Do not allow anyone to access your computer remotely unless you are receiving support from a trusted source. Hackers will find ways to access your computer remotely and retrieve your personal information and your online passwords that are saved on your computer. If such information is obtained, it can be used against you in many ways, such as opening online accounts under your name.

Reject sales pressure

Do not be afraid to say “NO” and do not buy into “call for action” or an urgent request that is time sensitive. Offers like “one time only” and “today’s special” are an attempt to pressure you to make “on-the-spot” decisions that will not allow you to do your own research and make an informed decision.

Say no to upfront fees

Be wary of any types of upfront fees, especially if they are part of an online job offer that is requesting that you pay an upfront fee so they can verify your cryptocurrency address for future payment. Or when you get that phone call with someone on the other end informing you that you won a trip to a sunny destination and you have to pay an upfront fee to reserve your spot. It sounds very cliché, but if it sounds too good to be true, most probably it is.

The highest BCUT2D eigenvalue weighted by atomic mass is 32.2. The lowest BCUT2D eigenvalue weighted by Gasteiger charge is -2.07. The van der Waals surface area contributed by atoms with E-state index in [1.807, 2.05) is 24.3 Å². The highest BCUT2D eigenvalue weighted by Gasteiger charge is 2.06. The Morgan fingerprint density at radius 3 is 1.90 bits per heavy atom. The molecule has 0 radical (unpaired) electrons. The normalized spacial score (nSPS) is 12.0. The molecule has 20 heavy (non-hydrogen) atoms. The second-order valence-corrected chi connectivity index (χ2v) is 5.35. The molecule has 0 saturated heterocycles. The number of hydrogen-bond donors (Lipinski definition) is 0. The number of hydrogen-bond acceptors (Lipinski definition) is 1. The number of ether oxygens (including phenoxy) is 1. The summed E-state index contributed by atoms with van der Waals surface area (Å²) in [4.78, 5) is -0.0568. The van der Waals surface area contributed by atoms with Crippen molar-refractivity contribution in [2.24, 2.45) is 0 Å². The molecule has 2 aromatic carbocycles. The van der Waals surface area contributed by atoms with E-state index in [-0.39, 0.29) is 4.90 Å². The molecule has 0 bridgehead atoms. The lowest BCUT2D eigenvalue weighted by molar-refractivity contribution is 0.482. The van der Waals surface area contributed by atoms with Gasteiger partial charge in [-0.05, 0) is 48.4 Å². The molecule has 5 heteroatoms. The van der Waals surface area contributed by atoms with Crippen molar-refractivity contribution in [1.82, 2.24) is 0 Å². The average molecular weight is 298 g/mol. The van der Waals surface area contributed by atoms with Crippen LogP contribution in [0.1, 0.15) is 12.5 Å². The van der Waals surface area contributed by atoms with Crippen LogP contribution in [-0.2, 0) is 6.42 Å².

Ask for more time  

Got an offer that is very hard to say “no” to, but there is no time to decide, as it is about to expire?! Ask for an extension of the offer and request that they send you the information in writing. Still not sure if this is the right choice and if the offer is right for you, get an extra opinion or call other service providers in the same line of business to better evaluate the offer and understand its true value.

Use stronger passwords